Unbelievably vast difference between jurisdictions

Second Chance

Merarches
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DeniseDenise said:
Carl Kraeff (Second Chance) said:
DeniseDenise said:
'we hear you got a big raise this year, Denise.......so your pledge is now 5% higher'

yea....that would be comedy


where as a 'Your membership dues are being raised 5% (whether or not you can afford that'
I will be bold and state that I find two things to be abhorrent: (a) the idea of dues or assessments and (b) passing the plate during the Liturgy.

*nods* not disagreeing...

just saying the idea that people perhaps not tithe brings a mental picture of someone knowing how much i make.....to mind.

I belong to a pledge your proportional giving at the start of the year....parish.  That facilitates the Treasurer making a budget that we can deal with.  After the budget is approved then not another word is said about your pledge during DL or anywhere else. 

There is however a once a month collection AFTER DL for Charity (sometimes its IOCC, sometimes its more local, etc.)
We do almost the same thing. IOCC is a special Great Lent collection; we support our Youth Group's service projects in the community; all of our "profits" from our annual festival goes to local charity; and we have an account for the rector to use to help folks who knocking at the door.
 

Maria

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Greek Orthodox priests have explained that in Greece, the people pay taxes that are used to support the State Church.

When they come to the USA, it takes them a long time to realize that the Church is not supported by the State or by their taxes.
 

Second Chance

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Maria said:
Greek Orthodox priests have explained that in Greece, the people pay taxes that are used to support the State Church.

When they come to the USA, it takes them a long time to realize that the Church is not supported by the State or by their taxes.
Would one, two or three generations of living in the USA make them realize that they are no longer living in Greece?
 

Maria

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Carl Kraeff (Second Chance) said:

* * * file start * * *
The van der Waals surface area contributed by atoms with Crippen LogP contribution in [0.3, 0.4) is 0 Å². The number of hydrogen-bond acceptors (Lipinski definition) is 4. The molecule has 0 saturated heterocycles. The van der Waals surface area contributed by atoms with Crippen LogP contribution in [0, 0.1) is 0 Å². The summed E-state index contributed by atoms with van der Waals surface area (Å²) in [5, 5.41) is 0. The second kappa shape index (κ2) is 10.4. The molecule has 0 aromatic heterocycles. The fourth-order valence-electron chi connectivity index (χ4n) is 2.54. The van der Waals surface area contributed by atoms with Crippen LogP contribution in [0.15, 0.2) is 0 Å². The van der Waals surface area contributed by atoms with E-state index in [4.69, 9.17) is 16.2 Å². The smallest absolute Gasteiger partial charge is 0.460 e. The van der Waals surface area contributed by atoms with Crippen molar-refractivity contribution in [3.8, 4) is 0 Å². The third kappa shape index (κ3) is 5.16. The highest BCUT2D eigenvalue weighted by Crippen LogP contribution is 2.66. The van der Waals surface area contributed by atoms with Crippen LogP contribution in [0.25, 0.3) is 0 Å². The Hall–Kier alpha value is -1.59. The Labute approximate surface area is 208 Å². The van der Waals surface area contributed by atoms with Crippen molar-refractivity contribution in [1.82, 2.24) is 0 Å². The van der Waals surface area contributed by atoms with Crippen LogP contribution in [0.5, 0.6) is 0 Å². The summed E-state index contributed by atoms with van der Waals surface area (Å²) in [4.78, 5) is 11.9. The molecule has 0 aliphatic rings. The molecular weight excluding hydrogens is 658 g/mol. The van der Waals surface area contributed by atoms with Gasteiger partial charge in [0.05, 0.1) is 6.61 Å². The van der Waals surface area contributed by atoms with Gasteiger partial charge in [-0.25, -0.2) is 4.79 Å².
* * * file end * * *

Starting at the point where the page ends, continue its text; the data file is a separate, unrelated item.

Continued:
Maria said:
Greek Orthodox priests have explained that in Greece, the people pay taxes that are used to support the State Church.

When they come to the USA, it takes them a long time to realize that the Church is not supported by the State or by their taxes.
Would one, two or three generations of living in the USA make them realize that they are no longer living in Greece?
Parents teach their children, so if Daddy and Mommy are not putting money into that basket, then how do they expect that their children will?

The priests and the Greek Parish Council explained it this way:

When parents put a dollar in the basket, and then give a quarter for their children to put in the basket. That may total $3.00 per family ($2.00 donated by the parents, and 4 quarters by the four children).

$3.00 X 52 Sundays/year = $156.00/year

That $156.00 is the amount that a family of six might spend going out to the movies and to a restaurant for ONE DAY.
 

TheTrisagion

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Carl Kraeff (Second Chance) said:
TheTrisagion said:
I'm not a huge fan of just forking over 10% to your parish as a rule. The Jews were instructed to do it because the social welfare programs of the nation went through the temple. If I am going to give a full 10% to my parish, they had better be doing lots of stuff besides putting up new icons and building additions. Certainly the parish needs to be funded and giving should not be neglected, but I don't think it is any less honorable if you are also giving to OCMC, IOCC, or even non-Orthodox charities who are meeting social needs.
For sure! I disagree with just one part of your post: where you expect certain things as a result of your full tithing. My idea of stewardship is that I am responsible for my part and the Parish Council, the rector and the bishop are responsible for the spending of it. That said, I would be more at home in a parish that tithes to the diocese; makes regular donations to charitable causes in the community, state, nation and world; and support various specifically Orthodox causes (seminaries, missions, etc.). Thus, I would never agree that we should give just enough to fund the church; we should give enough to satisfy ourselves that we are good stewards.
Perhaps. I've not seen mismanagement in my parish, so it is more of a hypothetical at this point in time, but when I was non-denominational, large chunks of money went to the latest sound systems, new guitars, and other silliness. I suppose my tendency to take a critical eye in giving comes from those experiences.
 

DeniseDenise

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TheTrisagion said:
Carl Kraeff (Second Chance) said:
TheTrisagion said: